Between 2016 and 2018, researchers collected blood samples from more than 6,000 people in Ndirande, a low-income neighbourhood near the city of Blantyre in central Malawi. The researchers’ goal was to assess the impact of a hepatitis B vaccination programme 15 years after its implementation, and their analyses offered some good news. The disease was present in fewer than 0.5% of children born after the vaccine became available, and 97% of children had been vaccinated1.
Those findings echo hepatitis B vaccination success stories elsewhere, including in China, where the proportion of newborns vaccinated at birth in many areas rose from 64% to more than 90% after the country began making vaccines free for newborns in 2002. Rates of hepatitis B virus (HBV) infection in children under the age of 5 dropped from 10% to 1%2. Other countries have made similar strides.
But there are still many countries, particularly in the Western Pacific region, Africa and southeast Asia, where levels of HBV vaccination, testing or treatment are inadequate. In these places, the ambitious goal of the World Health Organization (WHO) to reduce rates of viral hepatitis by 90% — and mortality by 65% — before 2030 seems far away, even though the medical tools needed to tackle the disease are available and affordable.
Disparities are stark (see ‘Unequal distribution’). The proportion of people with hepatitis B is nearly six times higher in low-income countries than in high-income nations, according to the Polaris Observatory — an initiative of the non-profit Center for Disease Analysis (CDA) Foundation in Lafayette, Colorado, which aims to eliminate hepatitis B and C globally by 2030. According to Polaris, 96% of hepatitis B cases are in low- and middle-income countries, and more than 65% are in Africa and the Western Pacific region. Yet, people living in places with the highest rates of hepatitis B are the least likely to be diagnosed, and that prevents them from accessing effective treatment.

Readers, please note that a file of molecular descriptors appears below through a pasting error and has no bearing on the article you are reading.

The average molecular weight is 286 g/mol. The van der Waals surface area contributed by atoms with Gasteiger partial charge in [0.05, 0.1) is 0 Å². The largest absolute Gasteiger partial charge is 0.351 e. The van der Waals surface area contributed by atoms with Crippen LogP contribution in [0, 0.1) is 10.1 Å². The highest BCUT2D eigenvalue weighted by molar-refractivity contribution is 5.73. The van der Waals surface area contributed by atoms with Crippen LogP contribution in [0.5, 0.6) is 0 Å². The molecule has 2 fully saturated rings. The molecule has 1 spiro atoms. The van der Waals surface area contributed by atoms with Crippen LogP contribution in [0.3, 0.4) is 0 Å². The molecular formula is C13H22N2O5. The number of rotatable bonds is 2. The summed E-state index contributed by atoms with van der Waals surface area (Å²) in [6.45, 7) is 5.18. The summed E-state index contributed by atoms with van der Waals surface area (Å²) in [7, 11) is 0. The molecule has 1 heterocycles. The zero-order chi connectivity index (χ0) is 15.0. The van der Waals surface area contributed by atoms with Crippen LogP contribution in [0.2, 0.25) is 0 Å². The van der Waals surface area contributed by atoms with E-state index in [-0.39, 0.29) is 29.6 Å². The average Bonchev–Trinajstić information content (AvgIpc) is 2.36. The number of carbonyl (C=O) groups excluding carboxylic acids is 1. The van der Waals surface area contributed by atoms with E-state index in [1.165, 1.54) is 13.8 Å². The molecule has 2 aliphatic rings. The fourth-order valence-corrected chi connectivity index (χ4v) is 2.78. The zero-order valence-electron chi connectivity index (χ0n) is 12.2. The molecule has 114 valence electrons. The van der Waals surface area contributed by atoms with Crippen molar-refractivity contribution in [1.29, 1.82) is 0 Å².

To reach the WHO’s 2030 targets, hepatitis B needs a lot more attention and funding (see ‘Long way to go’). The COVID-19 pandemic has slowed progress, interrupting services and making goals even more challenging to reach, says Mehlika Toy, an epidemiologist and infectious-disease modelling specialist at Stanford University in California, who specializes in hepatitis B. “A few years back, we were still hopeful,” Toy says. “It will be very difficult to reach those targets.”
Partial success story
The hepatitis B vaccine became available in the 1980s. Since then, immunizations have made a major dent in the disease, says Yvan Hutin, director of the department of Universal Health Coverage, Communicable Diseases, at the WHO in Cairo. The vaccine is available all over the world, and most countries where the disease is present recommend it as part of their routine infant vaccination schedules. In China, which began using the vaccine more than 30 years ago, rates of liver cancer and chronic liver disease have declined substantially3. In sub-Saharan African countries, which adopted the vaccine only 10–20 years ago, younger generations are beginning to show major reductions in chronic infections.
Much of the world is on track or not far behind in their efforts to reach the target of eliminating HBV in young children, as long as they keep up their three-dose vaccination programmes, according to data from the Polaris Observatory, which collects and analyses global data on hepatitis B and C. But, first ‘birth dose’ vaccinations, which should be given within 24 hours of delivery, are still lagging behind (see ‘After birth’). Although the vaccine prevents transmission from an infected mother to her baby, just 49% of babies are getting the birth dose, according to the CDA. Rates are particularly low in Africa.
Closing the gap will require localized strategies, says Homie Razavi, who founded the CDA. The vaccine needs to be kept cold, and that can be challenging for transport to homes in rural areas where women give birth with the help of only a midwife.